Diana Ross is an interesting proposition for soul music fans, it has always seemed to us. Despite being one of the most famous and biggest selling solo female artists of all time, and along the path of her career defining elements of pop, soul and disco music, true critical acclaim always seems somewhat lacking, or at the very least given only grudgingly. Arguably the original soul diva, Ross’ image always seems to be one of glittering saccharine style over substance, with commentators never really acknowledging her as a particularly great singer. People talk about the greater natural talent of her fellow Supremes Mary Wilson and Florence Ballard especially, of favouritism and solo stardom as much to do with Ross’ relationship with Berry Gordy as her own ability, and of a rise to superstardom based on the song-writing and production talents of others.
While her incredible success is celebrated and her position as an icon of music assured, there always seems to be a slight sheen of thinly veiled criticism in her accolades, a sense that doesn’t accompany fellow soul legends and contemporaries from Aretha to Stevie, Marvin to Smokey. Put it like this, if you are to ask people to name their favourite ever singer, soul or otherwise, I just get the sense that Ross would not feature at the top of many lists. And this would be true for us also, but this should not hide the great admiration that we have for much of Diana Ross’ music, both as part of The Supremes and as a solo artist. Indeed, there is some of it that is just outstanding beyond belief, a verdict that we were reminded of recently by a chance listen to perhaps the most iconic of Ross performances, the massive ‘Baby Love’, released in 1964.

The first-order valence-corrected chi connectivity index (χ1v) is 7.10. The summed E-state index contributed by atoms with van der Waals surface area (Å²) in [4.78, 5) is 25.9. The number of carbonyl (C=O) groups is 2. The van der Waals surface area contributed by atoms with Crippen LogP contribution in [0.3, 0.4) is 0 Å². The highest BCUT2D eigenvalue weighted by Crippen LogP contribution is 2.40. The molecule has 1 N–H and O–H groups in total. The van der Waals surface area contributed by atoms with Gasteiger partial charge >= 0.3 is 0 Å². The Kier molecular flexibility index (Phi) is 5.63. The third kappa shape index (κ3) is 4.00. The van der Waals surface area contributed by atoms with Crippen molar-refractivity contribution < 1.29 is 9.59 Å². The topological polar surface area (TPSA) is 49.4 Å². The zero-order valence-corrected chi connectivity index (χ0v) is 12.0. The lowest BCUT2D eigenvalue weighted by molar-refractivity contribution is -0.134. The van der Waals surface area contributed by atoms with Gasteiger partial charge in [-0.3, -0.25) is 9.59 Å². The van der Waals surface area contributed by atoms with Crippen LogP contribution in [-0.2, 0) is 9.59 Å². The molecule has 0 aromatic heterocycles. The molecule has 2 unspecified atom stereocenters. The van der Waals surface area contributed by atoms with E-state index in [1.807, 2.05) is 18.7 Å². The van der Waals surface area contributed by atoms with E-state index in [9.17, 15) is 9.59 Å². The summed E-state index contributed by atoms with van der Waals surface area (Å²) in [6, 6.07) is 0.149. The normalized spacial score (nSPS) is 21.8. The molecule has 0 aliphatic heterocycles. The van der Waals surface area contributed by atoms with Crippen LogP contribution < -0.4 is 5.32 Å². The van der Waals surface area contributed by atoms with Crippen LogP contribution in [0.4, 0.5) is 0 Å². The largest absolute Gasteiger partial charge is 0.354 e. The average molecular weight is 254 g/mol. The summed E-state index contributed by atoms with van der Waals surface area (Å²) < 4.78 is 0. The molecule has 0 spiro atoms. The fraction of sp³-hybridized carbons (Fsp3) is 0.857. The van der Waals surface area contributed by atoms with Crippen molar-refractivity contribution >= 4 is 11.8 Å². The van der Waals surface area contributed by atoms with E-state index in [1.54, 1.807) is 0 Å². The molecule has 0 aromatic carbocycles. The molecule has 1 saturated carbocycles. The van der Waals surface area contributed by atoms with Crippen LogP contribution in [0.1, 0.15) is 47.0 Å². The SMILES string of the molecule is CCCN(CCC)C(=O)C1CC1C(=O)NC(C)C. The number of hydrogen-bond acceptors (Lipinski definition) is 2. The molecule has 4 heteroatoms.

There can be little doubt that legendary song-writing team Holland-Dozier-Holland enjoyed a special rapport with The Supremes, and their combined run of 5 consecutive US number ones (of which ‘Baby Love’ was the second) is truly remarkable, but no less so than the other material they provided for the group throughout the 1960s. Any one of these hit records is worthy of some attention but there is something about ‘Baby Love’ that is simply stunning, in its apparent simplicity certainly, but also in the vocal performance that it inspires. The opening breathy “Oohs” that Ross drops on top of the sandbox percussion and tingly cymbals are the stuff of legend. And according to the legend were nothing more than an afterthought following Gordy’s verdict that the song was not catchy enough in its original recording. But what an afterthought it was, elevating an already enticing intro to the presage of something remarkable.
The Motown snare rolls in the background and house band the Funk Brothers do what they do best, carving pop soul grooves of wonderful consistency. But it is the full vocal that takes the song into the upper reaches. There is nothing complicated about the lyrics, a typical ode to teenage love, but Ross’ sweetly sub-soprano tone seems to imbue it with sophistication above mere teenage angst. There is a genuine yearning to the singing which wrings every bit of emotion possible from the words, while remaining ear-pleasingly constant and free of any melodrama. ‘Baby Love’ is not our favorite Supremes song by any means, but never fails to please when we hear it. And that is true of much of The Supremes music, and that of Diana Ross more generally. It is not the type of music that springs to mind immediately, but generally jaw-dropping when it does rear its head. And as far as importance for Motown itself goes, this tune also marked something of a commercial watershed, ushering in the true golden years and providing a group who could deliver hit after hit at the very highest reaches of the charts. So before you overlook Ross for a truer soul heavyweight, remember to pause to consider that sometimes greatness is easy to overlook. As Ross herself might ask as her legacy becomes defined, where did our love go?